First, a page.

The big question is how close is China to the outbreak of a financial crisis. By referring to early warning indicators and previous episodes of banking crises, we show that China has entered a danger zone. Without bold and swift government action, a crisis seems more likely than not.
Mind the gap
A small but growing academic literature has shown that the credit-to-GDP ratio relative to its long-term trend (the so-called ‘credit-to-GDP gap’) is the best single early warning indicator of financial crises (BCBS 2010).2 Credit is broadly defined as credit to the private non-financial sector (households and non-financial corporations) and includes non-bank and foreign funding. Figure 1 shows this measure for a number of advanced and emerging markets at the end of 2015, where we have focused on those countries reporting to the BIS whose credit-to-GDP gap is greater than zero. China tops the list.
The natural question then is what level of credit-to-GDP gap signals a high probability of a future financial crisis? To get an idea, Figure 2 plots the credit-to-GDP gap in the quarter preceding nine severe banking crises. These are: Norway (1990), Sweden (1991), Finland (1991), Japan (1992), Mexico (1994), UK (2007), US (2007), Ireland (2008), and the Netherlands (2008).3 In many cases, the credit-to-GDP gap exceeded 8 prior to the onset of a severe financial crisis. In fact, the empirical literature suggests that a credit-to-GDP gap in excess of 8 is the danger zone (BCBS 2010). In China today, the ratio is at 30.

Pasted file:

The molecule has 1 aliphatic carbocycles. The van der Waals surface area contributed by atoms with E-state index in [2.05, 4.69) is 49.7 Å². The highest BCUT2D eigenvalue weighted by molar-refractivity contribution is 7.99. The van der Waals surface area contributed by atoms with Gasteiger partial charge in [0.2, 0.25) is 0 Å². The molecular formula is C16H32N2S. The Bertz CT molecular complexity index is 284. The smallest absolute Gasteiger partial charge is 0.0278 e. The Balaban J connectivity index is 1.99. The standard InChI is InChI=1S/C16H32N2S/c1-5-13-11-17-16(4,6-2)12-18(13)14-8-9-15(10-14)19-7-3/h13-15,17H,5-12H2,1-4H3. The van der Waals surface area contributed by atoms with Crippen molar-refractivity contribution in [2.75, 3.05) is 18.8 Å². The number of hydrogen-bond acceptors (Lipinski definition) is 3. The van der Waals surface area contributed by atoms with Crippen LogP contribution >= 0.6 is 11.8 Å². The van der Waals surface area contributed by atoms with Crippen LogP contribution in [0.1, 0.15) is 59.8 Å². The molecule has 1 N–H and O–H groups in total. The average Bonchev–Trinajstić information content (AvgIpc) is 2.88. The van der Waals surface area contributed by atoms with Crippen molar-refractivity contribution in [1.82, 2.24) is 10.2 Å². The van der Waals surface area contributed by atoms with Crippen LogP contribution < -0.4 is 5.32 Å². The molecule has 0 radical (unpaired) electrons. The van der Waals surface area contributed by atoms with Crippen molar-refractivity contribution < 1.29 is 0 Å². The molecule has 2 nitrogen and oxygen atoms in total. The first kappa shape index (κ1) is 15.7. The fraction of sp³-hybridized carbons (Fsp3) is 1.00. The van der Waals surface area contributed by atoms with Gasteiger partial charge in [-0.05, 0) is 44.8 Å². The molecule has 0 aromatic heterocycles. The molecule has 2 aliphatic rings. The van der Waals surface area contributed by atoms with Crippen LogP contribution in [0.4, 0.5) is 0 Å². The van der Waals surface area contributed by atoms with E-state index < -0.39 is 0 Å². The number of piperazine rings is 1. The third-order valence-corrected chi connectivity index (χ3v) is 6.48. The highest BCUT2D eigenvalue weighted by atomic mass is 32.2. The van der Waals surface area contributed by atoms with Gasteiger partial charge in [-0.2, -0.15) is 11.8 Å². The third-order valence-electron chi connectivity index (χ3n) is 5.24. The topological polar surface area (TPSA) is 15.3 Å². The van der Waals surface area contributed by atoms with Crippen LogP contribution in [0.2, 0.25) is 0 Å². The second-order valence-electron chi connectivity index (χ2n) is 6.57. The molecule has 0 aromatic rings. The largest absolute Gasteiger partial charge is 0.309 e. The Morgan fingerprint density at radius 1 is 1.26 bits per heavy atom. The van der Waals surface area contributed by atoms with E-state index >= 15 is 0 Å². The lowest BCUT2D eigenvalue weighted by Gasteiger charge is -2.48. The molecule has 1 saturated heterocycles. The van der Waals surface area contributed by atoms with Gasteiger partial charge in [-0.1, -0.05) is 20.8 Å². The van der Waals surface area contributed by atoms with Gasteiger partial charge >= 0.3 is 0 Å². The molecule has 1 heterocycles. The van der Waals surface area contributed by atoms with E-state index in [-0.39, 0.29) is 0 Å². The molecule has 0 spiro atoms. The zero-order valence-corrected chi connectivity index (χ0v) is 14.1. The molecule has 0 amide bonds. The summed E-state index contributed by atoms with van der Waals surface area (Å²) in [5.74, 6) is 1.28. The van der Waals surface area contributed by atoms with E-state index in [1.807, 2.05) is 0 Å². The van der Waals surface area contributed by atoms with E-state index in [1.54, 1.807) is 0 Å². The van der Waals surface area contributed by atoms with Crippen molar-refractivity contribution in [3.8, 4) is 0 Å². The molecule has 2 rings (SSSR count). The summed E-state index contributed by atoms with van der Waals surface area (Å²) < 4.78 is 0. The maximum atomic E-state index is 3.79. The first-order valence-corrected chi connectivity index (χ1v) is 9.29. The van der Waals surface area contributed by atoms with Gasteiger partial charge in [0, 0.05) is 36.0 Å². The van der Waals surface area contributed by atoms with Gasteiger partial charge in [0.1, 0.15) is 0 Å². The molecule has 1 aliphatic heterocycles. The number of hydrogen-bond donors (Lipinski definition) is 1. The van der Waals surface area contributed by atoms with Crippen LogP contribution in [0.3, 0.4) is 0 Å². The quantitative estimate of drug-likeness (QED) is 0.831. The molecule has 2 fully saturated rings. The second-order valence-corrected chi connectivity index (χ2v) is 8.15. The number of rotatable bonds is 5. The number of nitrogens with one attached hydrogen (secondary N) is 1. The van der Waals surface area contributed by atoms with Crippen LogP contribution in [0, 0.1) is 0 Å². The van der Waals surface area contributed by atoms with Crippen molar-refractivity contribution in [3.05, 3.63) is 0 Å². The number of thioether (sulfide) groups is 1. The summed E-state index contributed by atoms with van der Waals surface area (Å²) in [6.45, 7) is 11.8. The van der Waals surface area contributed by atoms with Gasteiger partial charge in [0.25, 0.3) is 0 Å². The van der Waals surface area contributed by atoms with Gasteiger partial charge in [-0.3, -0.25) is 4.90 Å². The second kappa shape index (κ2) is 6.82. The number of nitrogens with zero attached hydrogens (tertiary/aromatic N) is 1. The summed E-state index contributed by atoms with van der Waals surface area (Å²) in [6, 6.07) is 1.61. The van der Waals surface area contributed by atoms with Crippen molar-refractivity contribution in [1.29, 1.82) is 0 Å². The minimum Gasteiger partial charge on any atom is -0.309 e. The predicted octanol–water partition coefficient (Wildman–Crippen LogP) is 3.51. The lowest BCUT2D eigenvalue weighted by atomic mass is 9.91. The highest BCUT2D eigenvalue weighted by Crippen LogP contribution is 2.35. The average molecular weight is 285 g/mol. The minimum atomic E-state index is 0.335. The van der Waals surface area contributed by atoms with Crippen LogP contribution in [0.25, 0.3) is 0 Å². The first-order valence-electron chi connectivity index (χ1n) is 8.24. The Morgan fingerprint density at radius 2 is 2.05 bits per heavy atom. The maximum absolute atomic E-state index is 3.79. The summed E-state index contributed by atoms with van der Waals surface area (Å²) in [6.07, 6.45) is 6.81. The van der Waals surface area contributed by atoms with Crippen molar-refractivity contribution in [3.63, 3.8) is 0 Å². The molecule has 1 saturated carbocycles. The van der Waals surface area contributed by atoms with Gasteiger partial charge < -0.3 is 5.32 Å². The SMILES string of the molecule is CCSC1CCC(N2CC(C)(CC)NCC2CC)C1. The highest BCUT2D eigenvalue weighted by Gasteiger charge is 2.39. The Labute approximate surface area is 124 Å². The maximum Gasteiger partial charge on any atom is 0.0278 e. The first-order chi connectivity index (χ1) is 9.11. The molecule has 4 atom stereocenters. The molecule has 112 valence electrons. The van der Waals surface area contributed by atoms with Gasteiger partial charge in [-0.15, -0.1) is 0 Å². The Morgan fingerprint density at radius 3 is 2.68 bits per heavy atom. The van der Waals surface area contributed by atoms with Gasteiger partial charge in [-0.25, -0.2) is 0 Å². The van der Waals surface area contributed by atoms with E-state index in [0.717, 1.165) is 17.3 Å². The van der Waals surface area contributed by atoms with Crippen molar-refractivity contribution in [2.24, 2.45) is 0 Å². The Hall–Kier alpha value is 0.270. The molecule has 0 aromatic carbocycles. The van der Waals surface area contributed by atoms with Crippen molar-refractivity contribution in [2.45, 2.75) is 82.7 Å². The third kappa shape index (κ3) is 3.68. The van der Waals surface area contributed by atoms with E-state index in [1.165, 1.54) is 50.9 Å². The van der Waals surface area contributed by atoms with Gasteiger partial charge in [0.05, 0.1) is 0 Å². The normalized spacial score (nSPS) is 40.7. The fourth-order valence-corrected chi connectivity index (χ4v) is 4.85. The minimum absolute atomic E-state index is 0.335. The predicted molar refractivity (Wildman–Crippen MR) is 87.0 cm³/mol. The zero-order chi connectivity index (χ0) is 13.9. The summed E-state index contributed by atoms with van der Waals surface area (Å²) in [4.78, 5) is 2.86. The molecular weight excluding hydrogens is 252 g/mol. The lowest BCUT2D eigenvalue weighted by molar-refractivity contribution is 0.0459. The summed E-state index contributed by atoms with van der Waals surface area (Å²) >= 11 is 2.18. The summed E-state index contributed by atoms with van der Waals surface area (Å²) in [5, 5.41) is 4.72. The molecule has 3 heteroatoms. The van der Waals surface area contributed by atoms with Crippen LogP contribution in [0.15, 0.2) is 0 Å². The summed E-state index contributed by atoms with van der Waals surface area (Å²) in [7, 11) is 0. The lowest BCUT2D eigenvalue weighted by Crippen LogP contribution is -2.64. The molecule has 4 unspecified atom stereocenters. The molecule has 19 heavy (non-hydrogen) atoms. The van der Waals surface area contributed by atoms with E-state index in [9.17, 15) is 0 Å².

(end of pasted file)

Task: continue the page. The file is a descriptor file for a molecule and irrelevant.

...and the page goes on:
Source: BIS; UniCredit Research